Holohan’s letter to Donnelly, sent on Thursday, does not signal the end of the pandemic, but does suggest a major change. Firstly, the fine detail of what policies and when is being left to Government, and secondly, the focus is now firmly on monitoring the harm caused by the virus, not attempting to stop transmission entirely. Omicron crystallised debates that had been underway for some time. Given the political impossibility of zero Covid, the extra infectiousness of variants, and the protection of vaccines, some version of this was likely to become the standard. Omicron just meant it moved at warp speed.
Another wave of Omicron is clearly possible, especially as immunity wanes and contact increases – but as one senior source said yesterday: “We have just proved we can have a very significant wave of infection with minimal harm. What we need to do is anticipate harm”.
This presents a big challenge in and of itself – specifically how to redesign testing, tracing and vaccination to surveil and intercept threats before harsh restrictions are necessary. This is a fiendishly complex policy problem, and equally difficult for the HSE, which has to figure out how to make it work. “It’s not easy to scale it down [and] put Humpty Dumpty back together again,” muttered one senior health source this week.
There is a clear desire to step back from the cycle of meetings, policy changes and letters that has framed public debate since March 2020
Waste water surveillance, monitoring for the disease through GPs rather than mass testing, and ongoing investment in hospital capacity will all be key in the future. Further boosters will likely be needed. There are problems borne of how bruised people are. One Nphet member spoke of how challenging it will be to dismantle entrenched behaviours, Covid anxiety and medicalising day-to-day life. There will be a big job reorganising legislation, regulations and advice into something coherent that fits the new way of doing business, but safeguards core messages around isolating when symptomatic, and getting boosters.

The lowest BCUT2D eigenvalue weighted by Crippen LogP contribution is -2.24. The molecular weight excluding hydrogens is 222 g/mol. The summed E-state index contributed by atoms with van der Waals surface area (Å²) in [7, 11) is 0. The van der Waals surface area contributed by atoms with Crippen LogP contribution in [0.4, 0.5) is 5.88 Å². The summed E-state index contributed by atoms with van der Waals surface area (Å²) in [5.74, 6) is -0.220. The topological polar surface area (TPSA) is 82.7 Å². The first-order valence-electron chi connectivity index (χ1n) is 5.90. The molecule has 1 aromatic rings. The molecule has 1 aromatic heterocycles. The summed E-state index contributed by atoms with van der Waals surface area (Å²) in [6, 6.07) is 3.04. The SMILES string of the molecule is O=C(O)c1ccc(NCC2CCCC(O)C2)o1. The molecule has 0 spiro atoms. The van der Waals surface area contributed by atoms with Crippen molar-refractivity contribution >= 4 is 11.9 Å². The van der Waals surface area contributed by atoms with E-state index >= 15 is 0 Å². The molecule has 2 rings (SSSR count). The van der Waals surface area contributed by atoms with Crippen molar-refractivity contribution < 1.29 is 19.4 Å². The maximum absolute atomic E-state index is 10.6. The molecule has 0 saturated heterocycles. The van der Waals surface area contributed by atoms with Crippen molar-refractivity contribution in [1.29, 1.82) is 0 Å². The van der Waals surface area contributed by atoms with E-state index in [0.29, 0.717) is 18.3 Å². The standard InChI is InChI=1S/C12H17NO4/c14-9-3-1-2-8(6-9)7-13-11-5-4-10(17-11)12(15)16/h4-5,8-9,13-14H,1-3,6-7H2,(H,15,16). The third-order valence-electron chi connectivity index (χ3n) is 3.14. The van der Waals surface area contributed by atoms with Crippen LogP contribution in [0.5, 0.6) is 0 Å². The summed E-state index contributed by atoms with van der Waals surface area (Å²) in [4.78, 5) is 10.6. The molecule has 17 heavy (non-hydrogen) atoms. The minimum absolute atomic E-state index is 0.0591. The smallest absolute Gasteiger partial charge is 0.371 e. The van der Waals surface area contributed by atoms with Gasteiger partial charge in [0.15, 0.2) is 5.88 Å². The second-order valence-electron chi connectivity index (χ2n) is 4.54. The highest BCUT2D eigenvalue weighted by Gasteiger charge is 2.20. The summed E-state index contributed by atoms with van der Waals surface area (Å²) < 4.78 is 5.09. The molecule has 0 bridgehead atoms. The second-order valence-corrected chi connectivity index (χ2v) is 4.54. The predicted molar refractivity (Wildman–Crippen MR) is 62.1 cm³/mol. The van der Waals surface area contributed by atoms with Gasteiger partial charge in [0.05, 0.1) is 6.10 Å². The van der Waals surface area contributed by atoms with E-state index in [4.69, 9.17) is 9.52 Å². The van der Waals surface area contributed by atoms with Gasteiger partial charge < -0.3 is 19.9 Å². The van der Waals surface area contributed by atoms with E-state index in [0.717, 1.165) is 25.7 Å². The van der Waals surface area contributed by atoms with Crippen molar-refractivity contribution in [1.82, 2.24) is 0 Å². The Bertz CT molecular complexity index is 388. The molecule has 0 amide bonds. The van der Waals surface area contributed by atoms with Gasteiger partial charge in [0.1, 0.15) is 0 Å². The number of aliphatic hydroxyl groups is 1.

Finally, there is the question of Nphet itself. Within Government and Nphet, there is a growing sense that its race may be run – that now is the time to make good on moves to disband or replace it floated last autumn. The charged political economy of the crisis meant the group became a power bloc, a source of deep frustration within Government, and a polarising force within politics itself. There is a clear desire to step back from the cycle of meetings, policy changes and letters that has framed public debate since March 2020.
“We should be moving out of the emergency management of a public health crisis and into the management of an infection which may precipitate an emergency at some point in future or may be on path to endemicity,” a senior public health source said .
“The next meeting of Nphet is four weeks from now. This is certainly the opportunity to restructure our response and make it simpler and routinise it.” This is a view mirrored at senior levels of Government – that disbanding or replacing Nphet (or allowing it to do so itself) is something that should be examined “certainly in the next couple of months”.
Donnelly is guarded but said a new medium term response is being developed “including testing and tracing, vaccines, public health surveillance, genome sequencing and expert advice in numerous forms, including public health” and other fields.”
Two years ago, the world shifted on its axis. Now, it seems a more welcome change is on its way.